“It went well,” John Bumgardner, director of the laboratory’s Transient Testing Program said Wednesday. “The reactor and the facility as a whole, as well as our trained personnel, all performed as expected.”

Nuclear fuel testing is expected to begin next year.

The Energy Department proposed resuming operations at the Transient Reactor Test Facility in 2013 as part of former President Barack Obama’s plan to reduce greenhouse gas emissions by generating carbon-free electricity with nuclear power. Nuclear power currently produces about 19 percent of the nation’s energy.

Energy department officials hope the testing facility will help researchers create fuels that leave behind less nuclear waste, that are harder to turn into weapons and that are less likely to lead to a reactor core meltdown.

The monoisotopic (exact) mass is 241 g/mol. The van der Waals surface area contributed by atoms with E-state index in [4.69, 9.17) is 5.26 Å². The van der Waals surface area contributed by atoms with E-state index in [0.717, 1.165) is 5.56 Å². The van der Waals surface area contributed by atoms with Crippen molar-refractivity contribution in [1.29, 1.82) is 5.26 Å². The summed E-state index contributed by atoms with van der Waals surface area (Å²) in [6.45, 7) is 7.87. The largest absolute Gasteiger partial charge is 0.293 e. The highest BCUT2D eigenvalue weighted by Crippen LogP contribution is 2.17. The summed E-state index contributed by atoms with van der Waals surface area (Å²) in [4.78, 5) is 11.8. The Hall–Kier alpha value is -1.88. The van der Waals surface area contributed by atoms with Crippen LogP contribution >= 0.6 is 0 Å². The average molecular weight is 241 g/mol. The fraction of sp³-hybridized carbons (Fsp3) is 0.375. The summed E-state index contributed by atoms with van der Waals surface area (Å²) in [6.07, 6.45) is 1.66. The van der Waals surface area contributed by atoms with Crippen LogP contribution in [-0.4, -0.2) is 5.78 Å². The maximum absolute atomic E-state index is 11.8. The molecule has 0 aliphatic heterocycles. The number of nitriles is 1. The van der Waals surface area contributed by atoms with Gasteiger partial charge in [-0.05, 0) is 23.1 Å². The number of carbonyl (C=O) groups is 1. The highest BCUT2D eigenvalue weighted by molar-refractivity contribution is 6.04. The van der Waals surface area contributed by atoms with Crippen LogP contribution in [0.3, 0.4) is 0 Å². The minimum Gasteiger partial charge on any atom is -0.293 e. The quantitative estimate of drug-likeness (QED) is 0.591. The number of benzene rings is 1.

“Trying to save the nuclear industry is sort of a fool’s errand,” said Wendy Wilson, executive director of the Idaho-based Snake River Alliance, a nuclear watchdog group. “We’re going to spend taxpayer money to save an industry that is dying due to economic reasons.”

The facility shut down in part, said Harold Blackman, associate vice president for research and economic development at Boise State University, from reduced funding in research and development at a time when federal officials were moving away from nuclear power. But with global warming and a desire for non-carbon sources of energy, nuclear power has become for some an attractive alternative.

“One of the major reasons is that nuclear is so environmentally friendly on the carbon side of things,” he said.

Associated Press

Associated Press